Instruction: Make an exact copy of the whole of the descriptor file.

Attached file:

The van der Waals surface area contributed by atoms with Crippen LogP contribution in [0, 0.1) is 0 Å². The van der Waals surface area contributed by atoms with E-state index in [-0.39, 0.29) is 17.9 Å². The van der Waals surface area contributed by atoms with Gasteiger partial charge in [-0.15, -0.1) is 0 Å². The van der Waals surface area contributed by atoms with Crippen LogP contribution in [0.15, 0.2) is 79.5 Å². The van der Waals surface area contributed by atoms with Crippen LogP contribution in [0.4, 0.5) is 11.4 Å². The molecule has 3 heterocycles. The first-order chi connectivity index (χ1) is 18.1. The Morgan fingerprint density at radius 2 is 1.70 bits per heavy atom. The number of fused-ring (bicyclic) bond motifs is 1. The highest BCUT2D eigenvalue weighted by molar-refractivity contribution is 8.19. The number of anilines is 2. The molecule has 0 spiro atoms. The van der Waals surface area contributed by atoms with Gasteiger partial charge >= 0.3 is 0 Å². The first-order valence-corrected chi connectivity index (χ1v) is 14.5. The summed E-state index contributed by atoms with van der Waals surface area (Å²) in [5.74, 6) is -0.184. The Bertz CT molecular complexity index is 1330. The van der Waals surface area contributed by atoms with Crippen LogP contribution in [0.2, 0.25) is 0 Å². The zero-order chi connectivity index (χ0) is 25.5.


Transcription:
The van der Waals surface area contributed by atoms with Crippen LogP contribution in [0, 0.1) is 0 Å². The van der Waals surface area contributed by atoms with E-state index in [-0.39, 0.29) is 17.9 Å². The van der Waals surface area contributed by atoms with Gasteiger partial charge in [-0.15, -0.1) is 0 Å². The van der Waals surface area contributed by atoms with Crippen LogP contribution in [0.15, 0.2) is 79.5 Å². The van der Waals surface area contributed by atoms with Crippen LogP contribution in [0.4, 0.5) is 11.4 Å². The molecule has 3 heterocycles. The first-order chi connectivity index (χ1) is 18.1. The Morgan fingerprint density at radius 2 is 1.70 bits per heavy atom. The number of fused-ring (bicyclic) bond motifs is 1. The highest BCUT2D eigenvalue weighted by molar-refractivity contribution is 8.19. The number of anilines is 2. The molecule has 0 spiro atoms. The van der Waals surface area contributed by atoms with Gasteiger partial charge >= 0.3 is 0 Å². The first-order valence-corrected chi connectivity index (χ1v) is 14.5. The summed E-state index contributed by atoms with van der Waals surface area (Å²) in [5.74, 6) is -0.184. The Bertz CT molecular complexity index is 1330. The van der Waals surface area contributed by atoms with Crippen LogP contribution in [0.2, 0.25) is 0 Å². The zero-order chi connectivity index (χ0) is 25.5.